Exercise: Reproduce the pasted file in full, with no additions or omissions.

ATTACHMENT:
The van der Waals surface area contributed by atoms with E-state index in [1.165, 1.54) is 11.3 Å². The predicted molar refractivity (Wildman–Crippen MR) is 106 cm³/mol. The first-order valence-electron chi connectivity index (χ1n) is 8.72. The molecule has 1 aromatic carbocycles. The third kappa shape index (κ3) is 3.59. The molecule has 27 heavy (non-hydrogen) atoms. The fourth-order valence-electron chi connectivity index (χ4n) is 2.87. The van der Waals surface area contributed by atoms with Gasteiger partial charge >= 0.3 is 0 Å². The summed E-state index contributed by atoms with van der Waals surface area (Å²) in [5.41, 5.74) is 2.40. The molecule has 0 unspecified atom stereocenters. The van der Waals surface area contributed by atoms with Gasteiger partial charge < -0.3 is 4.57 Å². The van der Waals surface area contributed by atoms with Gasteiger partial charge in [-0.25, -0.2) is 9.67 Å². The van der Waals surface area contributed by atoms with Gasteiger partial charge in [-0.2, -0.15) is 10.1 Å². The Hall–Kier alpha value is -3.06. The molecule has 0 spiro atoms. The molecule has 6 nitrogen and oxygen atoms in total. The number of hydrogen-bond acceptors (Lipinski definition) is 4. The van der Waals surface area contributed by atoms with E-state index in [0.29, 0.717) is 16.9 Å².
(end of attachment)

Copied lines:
The van der Waals surface area contributed by atoms with E-state index in [1.165, 1.54) is 11.3 Å². The predicted molar refractivity (Wildman–Crippen MR) is 106 cm³/mol. The first-order valence-electron chi connectivity index (χ1n) is 8.72. The molecule has 1 aromatic carbocycles. The third kappa shape index (κ3) is 3.59. The molecule has 27 heavy (non-hydrogen) atoms. The fourth-order valence-electron chi connectivity index (χ4n) is 2.87. The van der Waals surface area contributed by atoms with Gasteiger partial charge >= 0.3 is 0 Å². The summed E-state index contributed by atoms with van der Waals surface area (Å²) in [5.41, 5.74) is 2.40. The molecule has 0 unspecified atom stereocenters. The van der Waals surface area contributed by atoms with Gasteiger partial charge < -0.3 is 4.57 Å². The van der Waals surface area contributed by atoms with Gasteiger partial charge in [-0.25, -0.2) is 9.67 Å². The van der Waals surface area contributed by atoms with Gasteiger partial charge in [-0.2, -0.15) is 10.1 Å². The Hall–Kier alpha value is -3.06. The molecule has 0 spiro atoms. The molecule has 6 nitrogen and oxygen atoms in total. The number of hydrogen-bond acceptors (Lipinski definition) is 4. The van der Waals surface area contributed by atoms with E-state index in [0.29, 0.717) is 16.9 Å².